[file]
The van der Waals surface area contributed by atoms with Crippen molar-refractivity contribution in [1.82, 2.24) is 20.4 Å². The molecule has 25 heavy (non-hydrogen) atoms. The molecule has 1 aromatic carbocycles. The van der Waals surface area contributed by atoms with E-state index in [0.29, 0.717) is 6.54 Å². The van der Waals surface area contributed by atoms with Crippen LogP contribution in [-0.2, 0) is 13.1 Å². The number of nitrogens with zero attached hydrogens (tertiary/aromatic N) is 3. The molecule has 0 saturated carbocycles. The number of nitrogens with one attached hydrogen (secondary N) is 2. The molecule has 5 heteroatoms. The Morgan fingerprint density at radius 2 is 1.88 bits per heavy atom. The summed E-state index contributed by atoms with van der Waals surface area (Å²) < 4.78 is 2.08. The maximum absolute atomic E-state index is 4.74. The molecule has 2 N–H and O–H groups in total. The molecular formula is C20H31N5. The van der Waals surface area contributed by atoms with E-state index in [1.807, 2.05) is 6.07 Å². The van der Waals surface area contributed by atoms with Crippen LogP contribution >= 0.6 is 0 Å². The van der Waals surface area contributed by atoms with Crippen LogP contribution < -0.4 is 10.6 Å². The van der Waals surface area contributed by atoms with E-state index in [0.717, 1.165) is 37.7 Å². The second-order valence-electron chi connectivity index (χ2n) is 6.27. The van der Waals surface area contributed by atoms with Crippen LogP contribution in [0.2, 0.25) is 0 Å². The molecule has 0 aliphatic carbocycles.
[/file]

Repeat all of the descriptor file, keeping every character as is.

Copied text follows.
The van der Waals surface area contributed by atoms with Crippen molar-refractivity contribution in [1.82, 2.24) is 20.4 Å². The molecule has 25 heavy (non-hydrogen) atoms. The molecule has 1 aromatic carbocycles. The van der Waals surface area contributed by atoms with E-state index in [0.29, 0.717) is 6.54 Å². The van der Waals surface area contributed by atoms with Crippen LogP contribution in [-0.2, 0) is 13.1 Å². The number of nitrogens with zero attached hydrogens (tertiary/aromatic N) is 3. The molecule has 0 saturated carbocycles. The number of nitrogens with one attached hydrogen (secondary N) is 2. The molecule has 5 heteroatoms. The Morgan fingerprint density at radius 2 is 1.88 bits per heavy atom. The summed E-state index contributed by atoms with van der Waals surface area (Å²) < 4.78 is 2.08. The maximum absolute atomic E-state index is 4.74. The molecule has 2 N–H and O–H groups in total. The molecular formula is C20H31N5. The van der Waals surface area contributed by atoms with E-state index in [1.807, 2.05) is 6.07 Å². The van der Waals surface area contributed by atoms with Crippen LogP contribution >= 0.6 is 0 Å². The van der Waals surface area contributed by atoms with Crippen LogP contribution < -0.4 is 10.6 Å². The van der Waals surface area contributed by atoms with E-state index in [0.717, 1.165) is 37.7 Å². The second-order valence-electron chi connectivity index (χ2n) is 6.27. The van der Waals surface area contributed by atoms with Crippen LogP contribution in [0.2, 0.25) is 0 Å². The molecule has 0 aliphatic carbocycles.